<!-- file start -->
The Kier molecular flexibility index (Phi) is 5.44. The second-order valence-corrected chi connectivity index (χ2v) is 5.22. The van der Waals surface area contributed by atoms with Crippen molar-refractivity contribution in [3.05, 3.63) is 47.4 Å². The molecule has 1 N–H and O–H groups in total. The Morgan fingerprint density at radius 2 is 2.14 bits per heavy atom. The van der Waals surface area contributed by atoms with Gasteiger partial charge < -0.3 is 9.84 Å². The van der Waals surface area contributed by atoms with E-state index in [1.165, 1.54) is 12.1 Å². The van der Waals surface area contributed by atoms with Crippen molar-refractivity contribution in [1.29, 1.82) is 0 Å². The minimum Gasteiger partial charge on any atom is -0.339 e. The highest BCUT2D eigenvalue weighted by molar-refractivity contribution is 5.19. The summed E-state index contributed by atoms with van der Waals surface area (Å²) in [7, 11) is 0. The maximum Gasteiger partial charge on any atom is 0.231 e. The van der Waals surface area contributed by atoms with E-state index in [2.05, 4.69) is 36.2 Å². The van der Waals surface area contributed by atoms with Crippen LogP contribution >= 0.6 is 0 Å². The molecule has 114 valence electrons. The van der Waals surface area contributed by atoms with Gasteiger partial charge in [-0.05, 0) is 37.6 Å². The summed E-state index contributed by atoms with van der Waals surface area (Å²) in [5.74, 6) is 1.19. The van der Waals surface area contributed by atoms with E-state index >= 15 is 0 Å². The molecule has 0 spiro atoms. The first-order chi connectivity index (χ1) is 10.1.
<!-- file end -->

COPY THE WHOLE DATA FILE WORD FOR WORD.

The Kier molecular flexibility index (Phi) is 5.44. The second-order valence-corrected chi connectivity index (χ2v) is 5.22. The van der Waals surface area contributed by atoms with Crippen molar-refractivity contribution in [3.05, 3.63) is 47.4 Å². The molecule has 1 N–H and O–H groups in total. The Morgan fingerprint density at radius 2 is 2.14 bits per heavy atom. The van der Waals surface area contributed by atoms with Gasteiger partial charge < -0.3 is 9.84 Å². The van der Waals surface area contributed by atoms with E-state index in [1.165, 1.54) is 12.1 Å². The van der Waals surface area contributed by atoms with Crippen molar-refractivity contribution in [1.29, 1.82) is 0 Å². The minimum Gasteiger partial charge on any atom is -0.339 e. The highest BCUT2D eigenvalue weighted by molar-refractivity contribution is 5.19. The summed E-state index contributed by atoms with van der Waals surface area (Å²) in [7, 11) is 0. The maximum Gasteiger partial charge on any atom is 0.231 e. The van der Waals surface area contributed by atoms with E-state index in [2.05, 4.69) is 36.2 Å². The van der Waals surface area contributed by atoms with Crippen LogP contribution >= 0.6 is 0 Å². The molecule has 114 valence electrons. The van der Waals surface area contributed by atoms with Gasteiger partial charge in [-0.05, 0) is 37.6 Å². The summed E-state index contributed by atoms with van der Waals surface area (Å²) in [5.74, 6) is 1.19. The van der Waals surface area contributed by atoms with E-state index >= 15 is 0 Å². The molecule has 0 spiro atoms. The first-order chi connectivity index (χ1) is 10.1.